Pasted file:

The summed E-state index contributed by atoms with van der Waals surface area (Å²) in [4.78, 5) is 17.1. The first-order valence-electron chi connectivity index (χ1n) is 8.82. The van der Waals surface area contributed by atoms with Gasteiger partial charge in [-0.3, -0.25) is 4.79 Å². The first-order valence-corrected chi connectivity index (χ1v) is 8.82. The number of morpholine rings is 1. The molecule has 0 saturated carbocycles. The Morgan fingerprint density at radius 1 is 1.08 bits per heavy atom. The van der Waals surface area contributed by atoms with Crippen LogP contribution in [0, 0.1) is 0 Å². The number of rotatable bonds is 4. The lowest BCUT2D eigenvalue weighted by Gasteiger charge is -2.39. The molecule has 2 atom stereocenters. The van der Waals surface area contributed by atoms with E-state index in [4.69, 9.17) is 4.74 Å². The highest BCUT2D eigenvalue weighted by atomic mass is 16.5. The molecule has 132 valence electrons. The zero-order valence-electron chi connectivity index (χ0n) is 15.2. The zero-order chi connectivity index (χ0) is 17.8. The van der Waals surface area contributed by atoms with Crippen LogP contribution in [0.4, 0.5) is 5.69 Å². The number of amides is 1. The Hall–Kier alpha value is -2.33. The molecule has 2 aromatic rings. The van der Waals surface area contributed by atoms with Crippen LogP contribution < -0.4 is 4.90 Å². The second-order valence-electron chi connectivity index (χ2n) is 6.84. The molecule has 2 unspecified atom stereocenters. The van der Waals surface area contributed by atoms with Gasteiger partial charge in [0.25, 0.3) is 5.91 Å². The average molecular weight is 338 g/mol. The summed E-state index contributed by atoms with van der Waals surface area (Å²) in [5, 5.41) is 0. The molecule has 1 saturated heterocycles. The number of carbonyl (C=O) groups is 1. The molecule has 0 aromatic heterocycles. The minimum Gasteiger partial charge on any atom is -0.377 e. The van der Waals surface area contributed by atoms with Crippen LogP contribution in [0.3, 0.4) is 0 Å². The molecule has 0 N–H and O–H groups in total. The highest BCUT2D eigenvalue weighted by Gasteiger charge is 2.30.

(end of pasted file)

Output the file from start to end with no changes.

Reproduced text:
The summed E-state index contributed by atoms with van der Waals surface area (Å²) in [4.78, 5) is 17.1. The first-order valence-electron chi connectivity index (χ1n) is 8.82. The van der Waals surface area contributed by atoms with Gasteiger partial charge in [-0.3, -0.25) is 4.79 Å². The first-order valence-corrected chi connectivity index (χ1v) is 8.82. The number of morpholine rings is 1. The molecule has 0 saturated carbocycles. The Morgan fingerprint density at radius 1 is 1.08 bits per heavy atom. The van der Waals surface area contributed by atoms with Crippen LogP contribution in [0, 0.1) is 0 Å². The number of rotatable bonds is 4. The lowest BCUT2D eigenvalue weighted by Gasteiger charge is -2.39. The molecule has 2 atom stereocenters. The van der Waals surface area contributed by atoms with E-state index in [4.69, 9.17) is 4.74 Å². The highest BCUT2D eigenvalue weighted by atomic mass is 16.5. The molecule has 132 valence electrons. The zero-order valence-electron chi connectivity index (χ0n) is 15.2. The zero-order chi connectivity index (χ0) is 17.8. The van der Waals surface area contributed by atoms with Crippen LogP contribution in [0.4, 0.5) is 5.69 Å². The number of amides is 1. The Hall–Kier alpha value is -2.33. The molecule has 2 aromatic rings. The van der Waals surface area contributed by atoms with Crippen LogP contribution < -0.4 is 4.90 Å². The second-order valence-electron chi connectivity index (χ2n) is 6.84. The molecule has 2 unspecified atom stereocenters. The van der Waals surface area contributed by atoms with Gasteiger partial charge in [0.25, 0.3) is 5.91 Å². The average molecular weight is 338 g/mol. The summed E-state index contributed by atoms with van der Waals surface area (Å²) in [5, 5.41) is 0. The molecule has 1 saturated heterocycles. The number of carbonyl (C=O) groups is 1. The molecule has 0 aromatic heterocycles. The minimum Gasteiger partial charge on any atom is -0.377 e. The van der Waals surface area contributed by atoms with Crippen LogP contribution in [0.3, 0.4) is 0 Å². The molecule has 0 N–H and O–H groups in total. The highest BCUT2D eigenvalue weighted by Gasteiger charge is 2.30.